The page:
REDDING, Calif. — Ed Bledsoe left his home in Redding, Calif., on Thursday to run errands while his wife, Melody, and their two great-grandchildren stayed home. Less than an hour later his wife called.
“She said, ‘You need to come home right now. The fire’s right next to our house,’” Mr. Bledsoe told Capital Public Radio.
Ms. Bledsoe and the great-grandchildren, James Roberts, 5, and Emily Roberts, 4, stayed inside as the fire approached, Donald Kewley, the boyfriend of one of the Bledsoes’ granddaughters, said on Saturday.
Over the phone, he said, Mr. Bledsoe heard them “start panicking and screaming.”
The children were “screaming for their lives,” Jason Decker, the boyfriend of another of the Bledsoes’ granddaughters, said. “The kids were saying: ‘Papa, papa, come home. The fire’s at the back door.’”
Then the line went dead.
Mr. Bledsoe raced back home, but the smoke was so thick and the flames so high, he could not return, Mr. Kewley said.
On Saturday, the family learned from the coroner’s office that the three were dead, Mr. Decker said. The Shasta County sheriff, Tom Bosenko, said three people had been found dead at Ms. Bledsoe’s home but said the authorities had not identified the bodies.
Ms. Bledsoe and the two children were the latest reported victims in a rampaging fire that has already claimed the lives of two firefighters and left more than a dozen missing, officials said.
As of Saturday morning the fire, which is known as the Carr Fire, had burned more than 80,000 acres, up from more than 40,000 on Friday. It has destroyed 500 structures and forced the evacuations of approximately 39,000 people, the authorities said.
President Trump on Saturday signed an emergency declaration for California and authorized federal aid for disaster relief.
Chief Mike Hebrard of the Shasta-Trinity unit of Cal Fire described dire conditions as firefighters sought to save homes. “The fire ran with such ferocity,” he said. “There were winds, 70-mile-per-hour winds, tornadolike winds.”
Mr. Kewley, who lives about two miles from the Bledsoes near the Sacramento River in Redding, about 160 miles north of Sacramento, said the family had been keeping track of the fire but did not receive evacuation orders on Thursday.
Then he said he saw the fire “start chewing through the other side of the river.”
“Eight o’clock rolls around and everything just exploded, and everything was on fire,” he said, adding that subdivisions a mile away were “lighting up like the Fourth of July.”
In the neighborhood in Redding where Ms. Bledsoe and the two children perished, the smoldering wreckage of incinerated homes lined the streets, sometimes juxtaposed with dwellings that had remained intact or sustained only minor damage.
Downed power lines snaked across streets, which were largely empty except for the police and fire personnel surveying the damage and utility workers making repairs.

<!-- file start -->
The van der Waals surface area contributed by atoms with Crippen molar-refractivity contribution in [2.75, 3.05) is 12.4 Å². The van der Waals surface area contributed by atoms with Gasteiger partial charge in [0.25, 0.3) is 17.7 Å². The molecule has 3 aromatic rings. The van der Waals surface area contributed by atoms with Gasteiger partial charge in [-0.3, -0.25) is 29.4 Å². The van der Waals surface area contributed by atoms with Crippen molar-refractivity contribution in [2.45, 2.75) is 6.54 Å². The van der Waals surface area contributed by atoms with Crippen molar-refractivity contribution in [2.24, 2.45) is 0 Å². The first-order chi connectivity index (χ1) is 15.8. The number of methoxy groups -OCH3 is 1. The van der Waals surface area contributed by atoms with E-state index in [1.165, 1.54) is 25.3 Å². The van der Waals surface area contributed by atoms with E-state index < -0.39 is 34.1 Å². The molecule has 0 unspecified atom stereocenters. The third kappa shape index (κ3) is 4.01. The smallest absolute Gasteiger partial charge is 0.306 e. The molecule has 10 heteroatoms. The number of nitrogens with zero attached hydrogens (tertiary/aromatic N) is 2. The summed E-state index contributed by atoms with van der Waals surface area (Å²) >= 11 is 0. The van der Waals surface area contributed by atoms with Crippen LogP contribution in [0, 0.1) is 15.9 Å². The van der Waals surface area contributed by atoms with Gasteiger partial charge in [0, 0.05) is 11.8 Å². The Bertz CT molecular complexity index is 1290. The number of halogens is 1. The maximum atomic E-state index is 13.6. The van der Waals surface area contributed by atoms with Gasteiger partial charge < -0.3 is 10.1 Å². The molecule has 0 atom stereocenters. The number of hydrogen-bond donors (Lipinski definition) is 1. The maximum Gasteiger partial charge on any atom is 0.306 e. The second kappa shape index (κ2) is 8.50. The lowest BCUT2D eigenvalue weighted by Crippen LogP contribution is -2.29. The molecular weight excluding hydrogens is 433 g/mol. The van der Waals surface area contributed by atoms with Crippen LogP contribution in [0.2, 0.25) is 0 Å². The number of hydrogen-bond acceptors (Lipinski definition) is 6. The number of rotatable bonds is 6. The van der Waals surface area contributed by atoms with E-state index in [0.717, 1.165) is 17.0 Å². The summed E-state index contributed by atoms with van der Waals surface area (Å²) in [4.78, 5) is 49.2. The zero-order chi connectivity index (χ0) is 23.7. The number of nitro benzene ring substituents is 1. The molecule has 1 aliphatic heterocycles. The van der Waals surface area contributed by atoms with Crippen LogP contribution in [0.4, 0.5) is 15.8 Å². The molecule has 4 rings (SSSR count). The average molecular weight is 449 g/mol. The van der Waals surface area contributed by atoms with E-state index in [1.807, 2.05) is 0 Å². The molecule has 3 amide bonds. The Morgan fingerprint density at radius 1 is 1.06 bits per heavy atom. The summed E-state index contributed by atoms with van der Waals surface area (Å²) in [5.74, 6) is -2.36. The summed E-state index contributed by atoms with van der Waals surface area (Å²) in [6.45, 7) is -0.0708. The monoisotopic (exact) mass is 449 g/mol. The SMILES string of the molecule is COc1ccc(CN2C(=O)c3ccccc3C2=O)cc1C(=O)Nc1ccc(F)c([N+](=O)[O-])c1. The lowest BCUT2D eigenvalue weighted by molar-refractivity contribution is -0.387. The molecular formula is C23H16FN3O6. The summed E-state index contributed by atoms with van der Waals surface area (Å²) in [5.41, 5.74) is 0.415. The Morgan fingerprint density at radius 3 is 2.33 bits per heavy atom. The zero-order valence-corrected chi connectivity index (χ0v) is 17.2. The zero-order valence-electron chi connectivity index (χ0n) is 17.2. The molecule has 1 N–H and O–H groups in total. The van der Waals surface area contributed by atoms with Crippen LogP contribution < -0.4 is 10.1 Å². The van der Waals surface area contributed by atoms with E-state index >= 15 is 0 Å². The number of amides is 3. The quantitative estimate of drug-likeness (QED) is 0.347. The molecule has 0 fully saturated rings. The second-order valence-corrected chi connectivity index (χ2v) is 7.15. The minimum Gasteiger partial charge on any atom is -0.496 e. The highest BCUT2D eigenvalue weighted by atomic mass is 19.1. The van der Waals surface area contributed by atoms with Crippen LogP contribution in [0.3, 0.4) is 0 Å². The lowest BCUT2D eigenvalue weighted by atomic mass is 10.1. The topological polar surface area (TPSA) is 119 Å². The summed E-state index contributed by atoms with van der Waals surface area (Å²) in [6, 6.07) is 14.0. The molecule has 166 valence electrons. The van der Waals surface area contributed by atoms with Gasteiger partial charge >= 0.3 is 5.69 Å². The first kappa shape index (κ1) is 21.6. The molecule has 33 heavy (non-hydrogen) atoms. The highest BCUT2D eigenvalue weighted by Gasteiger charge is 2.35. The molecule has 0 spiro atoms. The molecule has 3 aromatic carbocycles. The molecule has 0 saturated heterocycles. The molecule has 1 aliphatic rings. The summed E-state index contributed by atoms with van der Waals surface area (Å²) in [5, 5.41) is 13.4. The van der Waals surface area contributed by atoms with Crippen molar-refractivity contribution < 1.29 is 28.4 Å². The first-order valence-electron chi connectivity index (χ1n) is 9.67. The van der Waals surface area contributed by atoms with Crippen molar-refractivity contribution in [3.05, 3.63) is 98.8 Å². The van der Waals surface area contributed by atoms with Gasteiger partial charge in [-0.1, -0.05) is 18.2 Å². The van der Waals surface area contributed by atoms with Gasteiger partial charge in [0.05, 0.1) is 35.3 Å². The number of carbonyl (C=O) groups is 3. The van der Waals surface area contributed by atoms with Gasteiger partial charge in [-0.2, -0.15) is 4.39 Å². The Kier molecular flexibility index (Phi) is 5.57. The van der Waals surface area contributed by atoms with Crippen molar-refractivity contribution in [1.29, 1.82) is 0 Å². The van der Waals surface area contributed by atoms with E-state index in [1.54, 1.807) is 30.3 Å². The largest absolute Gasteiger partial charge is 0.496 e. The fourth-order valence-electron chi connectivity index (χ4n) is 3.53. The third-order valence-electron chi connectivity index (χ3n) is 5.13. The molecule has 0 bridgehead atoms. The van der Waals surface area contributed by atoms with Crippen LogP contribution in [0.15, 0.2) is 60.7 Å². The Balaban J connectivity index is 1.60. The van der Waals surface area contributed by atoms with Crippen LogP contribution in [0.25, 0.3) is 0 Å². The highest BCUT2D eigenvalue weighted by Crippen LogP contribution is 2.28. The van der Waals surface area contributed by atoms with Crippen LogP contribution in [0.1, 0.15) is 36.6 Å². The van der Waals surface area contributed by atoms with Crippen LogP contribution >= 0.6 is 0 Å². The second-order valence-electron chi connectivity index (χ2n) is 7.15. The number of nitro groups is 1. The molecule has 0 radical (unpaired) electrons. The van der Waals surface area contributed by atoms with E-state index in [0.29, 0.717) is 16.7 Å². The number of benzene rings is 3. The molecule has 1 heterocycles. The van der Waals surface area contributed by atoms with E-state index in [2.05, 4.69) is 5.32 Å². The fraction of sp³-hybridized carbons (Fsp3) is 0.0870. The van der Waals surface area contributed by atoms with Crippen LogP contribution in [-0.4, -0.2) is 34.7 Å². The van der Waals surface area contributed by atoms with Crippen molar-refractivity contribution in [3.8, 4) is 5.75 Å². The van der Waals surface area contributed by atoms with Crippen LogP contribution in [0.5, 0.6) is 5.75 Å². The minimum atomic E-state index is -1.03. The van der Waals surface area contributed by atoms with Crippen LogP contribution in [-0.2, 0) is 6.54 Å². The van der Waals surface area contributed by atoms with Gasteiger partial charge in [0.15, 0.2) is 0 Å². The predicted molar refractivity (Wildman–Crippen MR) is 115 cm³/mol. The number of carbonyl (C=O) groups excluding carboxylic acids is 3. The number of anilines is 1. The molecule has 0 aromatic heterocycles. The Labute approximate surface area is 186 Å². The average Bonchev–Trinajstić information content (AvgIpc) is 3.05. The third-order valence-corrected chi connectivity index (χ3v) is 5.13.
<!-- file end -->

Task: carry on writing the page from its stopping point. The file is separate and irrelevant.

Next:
The topography of the area, a mix of rolling hills, canyons and flatlands, spoke to the combustibility of landscapes in this part of Northern California, where communities are often built into what fire experts call the wildland-urban interface.
Interspersed between streets and cul-de-sacs were swaths of open space filled with drought-stressed oaks, manzanita and brush, all of which provide powerful fuels when ignited.
In the wake of the fire, many of these expanses were reduced to blackened ground and the spectral remains of burned trees, giving the area the look of a war zone.
Signs of life still persisted, however. In one front yard just across the street from an obliterated residence, hummingbirds fed from a feeder and the buzzing of wasps could be heard amid the roar of fire trucks moving through the area.
Elsewhere were signs of efforts to save homes as the flames had encroached. At one home, largely spared from the blaze, a garden hose had been unfurled, its nozzle mounted on a post and aimed at a charred fence.
Down the street, though, was the sign of a battle with a more dismal ending: a pile of photographs and film canisters stacked on the sidewalk, and behind it, a home in ruins.
Many residents from evacuated neighborhoods sought to return to their homes on Saturday to determine whether they had survived the blaze or retrieve belongings ahead of future flare-ups.
They often encountered checkpoints with police officers and members of the National Guard, who delivered the frustrating news that they would have to wait for fire dangers to pass.
Christine Shields, 61, paced at an intersection in northwest Redding, pleading with officers to allow her to retrieve a trailer packed with heirlooms from her dead mother’s home.
She struggled to describe the intensity of the blaze as she loaded her mother’s possessions.
“The whole city is in flames and the stuff is falling out of the sky,” Ms. Shields said.
The look of the area reminded her of a horror or science fiction film she’d seen, but the ferocity of the fire was so disorienting she couldn’t remember its title.
“I want to call it ‘Silent Night’ but that’s not it,” she said. “This is spooky.”
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